Battle of Avarayr

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Battle of Avarayr
Battle of Vartanantz
Armenian miniature from the Middle Ages
Armenian miniature from the Middle Ages
date May 26 , 451
place Avarayr Plain, now West Azerbaijan Province
output Pyrrhic victory of the Sassanids
Parties to the conflict

Sassanid Empire

Armenian insurgents


Yazdegerd II.

Vardan Mamikonjan

Troop strength
120,000 55-60,000



The Battle of Avarayr ( Persian نبرد آوارایر Nabard-e Āvārāyar , Armenian Ավարայրի ճակատամարտ Avarayri chakatamart ), also known as the Battle of Vartanantz , took place on May 26, 451 on the plain of Avarayr. Armenian rebels under Vardan Mamikonjan fought against their Sassanid overlords. Although the Persian Sassanids won the battle, the Armenians were granted religious freedom.


The Kingdom of Armenia was the first country to adopt Christianity as the state religion. This happened under the Arsakid king Trdat III. in the year 301. When the ruling Armenian Arsacids , who were vassals of the Persians, were overthrown by an uprising of the nobility in 428 , the Persians installed governors. The Armenians accepted this rule on condition that they could practice their religion. But the Persian King Yazdegerd II was of the opinion that the Armenian Church was too close to the hostile Roman Church , and rather wanted a connection to the Nestorian Church , which was supported by the Sassanids. Therefore he ordered the Armenian nobility to come to Seleukia-Ctesiphon and forced them to end contact with the Church in Rome.

Yazdegerd's policies had no effect and provoked a rebellion in Armenia, which the aristocrats joined on their return. The Sassanids gathered a large army to quell the uprising. Vardan Mamikonjan asked the Eastern Roman Emperor Theodosius II for help, but it did not arrive in time.


Battle plan

The allegedly 66,000 strong Armenian army took communion together before the battle. The army consisted primarily of foot soldiers who were highly motivated volunteers with no combat experience and were led by mounted nobles. These were experienced warriors and some were veterans of the Roman-Persian wars . The Persian army is said to have been significantly larger, allegedly three times as large, and carried war elephants and Asavārān - cavalry , whose elite was modeled on the immortals . Since the war between Armenians and Persians was also an internal Armenian civil war, Armenian nobles under Vasag Suni fought on the side of the Sassanids. The Persians won the battle thanks to their war elephants and superior cavalry, killing Vardan Mamikonjan and eight of his generals.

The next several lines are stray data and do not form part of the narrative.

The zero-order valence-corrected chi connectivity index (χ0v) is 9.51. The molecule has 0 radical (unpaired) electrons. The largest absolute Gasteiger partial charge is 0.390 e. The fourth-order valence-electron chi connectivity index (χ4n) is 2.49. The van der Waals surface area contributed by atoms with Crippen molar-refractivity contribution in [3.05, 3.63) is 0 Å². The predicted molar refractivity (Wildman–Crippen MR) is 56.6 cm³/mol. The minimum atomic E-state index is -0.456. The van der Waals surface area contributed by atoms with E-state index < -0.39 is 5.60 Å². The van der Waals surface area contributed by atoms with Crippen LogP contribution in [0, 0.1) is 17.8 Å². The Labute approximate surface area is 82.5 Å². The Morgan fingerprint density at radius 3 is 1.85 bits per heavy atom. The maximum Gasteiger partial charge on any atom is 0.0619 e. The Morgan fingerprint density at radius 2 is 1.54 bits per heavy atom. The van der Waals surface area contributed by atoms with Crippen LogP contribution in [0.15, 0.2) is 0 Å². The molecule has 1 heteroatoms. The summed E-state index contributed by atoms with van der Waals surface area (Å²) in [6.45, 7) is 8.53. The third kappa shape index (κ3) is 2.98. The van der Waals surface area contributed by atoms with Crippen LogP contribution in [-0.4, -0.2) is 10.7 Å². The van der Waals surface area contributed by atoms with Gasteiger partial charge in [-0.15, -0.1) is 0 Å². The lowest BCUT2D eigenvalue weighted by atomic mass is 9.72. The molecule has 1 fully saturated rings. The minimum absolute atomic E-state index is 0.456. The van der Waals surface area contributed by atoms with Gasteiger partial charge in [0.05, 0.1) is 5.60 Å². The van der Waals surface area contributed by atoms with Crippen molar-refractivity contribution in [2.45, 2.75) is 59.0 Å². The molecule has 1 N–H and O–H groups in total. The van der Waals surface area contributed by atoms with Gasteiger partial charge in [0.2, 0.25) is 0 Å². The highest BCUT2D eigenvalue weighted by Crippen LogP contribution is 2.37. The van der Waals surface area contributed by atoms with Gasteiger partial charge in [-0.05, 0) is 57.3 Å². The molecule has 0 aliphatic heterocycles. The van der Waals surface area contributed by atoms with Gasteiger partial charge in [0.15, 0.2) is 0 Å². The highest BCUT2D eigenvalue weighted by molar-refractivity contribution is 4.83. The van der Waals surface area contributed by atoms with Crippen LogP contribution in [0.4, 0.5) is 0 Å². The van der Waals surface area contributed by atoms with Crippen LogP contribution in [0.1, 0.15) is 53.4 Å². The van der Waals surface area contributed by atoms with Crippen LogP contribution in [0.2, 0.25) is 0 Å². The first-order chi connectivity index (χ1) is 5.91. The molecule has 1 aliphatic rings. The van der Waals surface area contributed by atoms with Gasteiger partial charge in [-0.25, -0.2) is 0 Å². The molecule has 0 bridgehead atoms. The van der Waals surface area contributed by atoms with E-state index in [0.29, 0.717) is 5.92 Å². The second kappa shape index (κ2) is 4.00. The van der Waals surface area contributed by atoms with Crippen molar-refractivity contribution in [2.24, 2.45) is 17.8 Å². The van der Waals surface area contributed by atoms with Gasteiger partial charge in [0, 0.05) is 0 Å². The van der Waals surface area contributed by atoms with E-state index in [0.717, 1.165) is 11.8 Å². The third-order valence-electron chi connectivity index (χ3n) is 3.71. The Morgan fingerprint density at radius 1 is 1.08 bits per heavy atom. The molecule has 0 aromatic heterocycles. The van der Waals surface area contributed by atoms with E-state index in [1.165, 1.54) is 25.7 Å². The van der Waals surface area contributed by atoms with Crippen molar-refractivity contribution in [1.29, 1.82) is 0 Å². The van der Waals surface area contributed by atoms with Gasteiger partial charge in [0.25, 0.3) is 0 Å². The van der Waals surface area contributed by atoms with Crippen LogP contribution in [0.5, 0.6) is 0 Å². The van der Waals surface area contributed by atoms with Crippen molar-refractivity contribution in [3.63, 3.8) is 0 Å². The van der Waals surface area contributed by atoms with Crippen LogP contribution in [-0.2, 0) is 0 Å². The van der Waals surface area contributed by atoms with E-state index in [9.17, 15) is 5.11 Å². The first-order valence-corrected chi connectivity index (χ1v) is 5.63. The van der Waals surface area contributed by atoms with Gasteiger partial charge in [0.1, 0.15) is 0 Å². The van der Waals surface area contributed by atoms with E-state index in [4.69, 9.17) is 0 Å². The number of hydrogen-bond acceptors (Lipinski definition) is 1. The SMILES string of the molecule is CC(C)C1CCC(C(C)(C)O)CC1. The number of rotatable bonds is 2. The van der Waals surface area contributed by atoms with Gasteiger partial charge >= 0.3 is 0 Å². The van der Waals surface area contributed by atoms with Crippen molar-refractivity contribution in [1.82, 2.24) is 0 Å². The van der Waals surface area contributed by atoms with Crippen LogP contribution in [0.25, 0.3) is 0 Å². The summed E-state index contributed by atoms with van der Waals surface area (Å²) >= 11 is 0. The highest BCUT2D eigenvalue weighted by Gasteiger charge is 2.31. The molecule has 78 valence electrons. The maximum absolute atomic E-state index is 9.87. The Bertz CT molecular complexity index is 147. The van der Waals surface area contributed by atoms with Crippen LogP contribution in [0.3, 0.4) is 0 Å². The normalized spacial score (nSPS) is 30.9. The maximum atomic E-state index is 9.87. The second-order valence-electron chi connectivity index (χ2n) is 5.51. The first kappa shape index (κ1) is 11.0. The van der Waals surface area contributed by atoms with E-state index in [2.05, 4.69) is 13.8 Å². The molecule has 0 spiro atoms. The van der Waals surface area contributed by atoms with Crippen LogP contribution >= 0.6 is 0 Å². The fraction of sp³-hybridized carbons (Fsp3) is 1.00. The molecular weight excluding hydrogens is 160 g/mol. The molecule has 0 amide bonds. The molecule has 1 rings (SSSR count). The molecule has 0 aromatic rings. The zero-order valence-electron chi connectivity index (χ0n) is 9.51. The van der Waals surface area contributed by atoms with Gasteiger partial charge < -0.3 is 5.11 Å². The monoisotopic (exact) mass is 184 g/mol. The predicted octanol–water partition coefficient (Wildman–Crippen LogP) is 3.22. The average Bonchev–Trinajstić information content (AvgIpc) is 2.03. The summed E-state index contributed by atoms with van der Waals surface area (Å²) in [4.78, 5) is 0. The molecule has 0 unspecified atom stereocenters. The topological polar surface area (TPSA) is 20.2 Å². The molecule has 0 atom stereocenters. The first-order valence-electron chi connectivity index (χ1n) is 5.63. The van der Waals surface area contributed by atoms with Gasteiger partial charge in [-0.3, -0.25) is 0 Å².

After the victory, Yazdegerd II imprisoned many of the Armenian priests and nobles and appointed a new governor. Because of the uprising, the Armenians could not take part in the Council of Chalcedon in the same year. The Armenian Church did not recognize the decisions of the Council and remained committed to Monophysitism .

The Armenian resistance continued under Wardan's nephew Vahan Mamikonjan. Finally, in 484, King Peroz I signed the Treaty of Nvarsak, which granted Christian Armenians freedom of religion. The Armenian Church had broken away from Rome and Constantinople. A general amnesty and permission to build new churches came into force through the treaty. Despite the military defeat and deportation of various revolutionary leaders and priests to Golestan , the Armenians were able to prevail in the end. May 26th is still an important day of remembrance for Armenians. Vardan Mamikonjan was declared a saint.

Individual evidence

  1. The Encyclopædia Iranica names June 2, 451 as the date ( article ).
  2. - Armenian Network of Student Clubs ( Memento of the original from September 30, 2007 in the Internet Archive ) Info: The archive link has been inserted automatically and has not yet been checked. Please check the original and archive link according to the instructions and then remove this notice. @1@ 2Template: Webachiv / IABot /



  • Christopher J. Walker: Visions Of Ararat: Writings On Armenia , Tauris IB, London / New York 2005, ISBN 978-1-85043-888-5
  • Gerard J. Libaridian: Modern Armenia: People, Nation, State , Transaction Publishers, Somerset, NJ 2004, ISBN 978-0-7658-0205-7
  • Vahan Kurkjian: A History of Armenia. Indoeuropeanpublishing.Com, Los Angeles 2008, ISBN 978-1-60444-012-6 (Chap. 20: Period of the Marzbans - Battle of Avarair , pp. 115–125)

Web links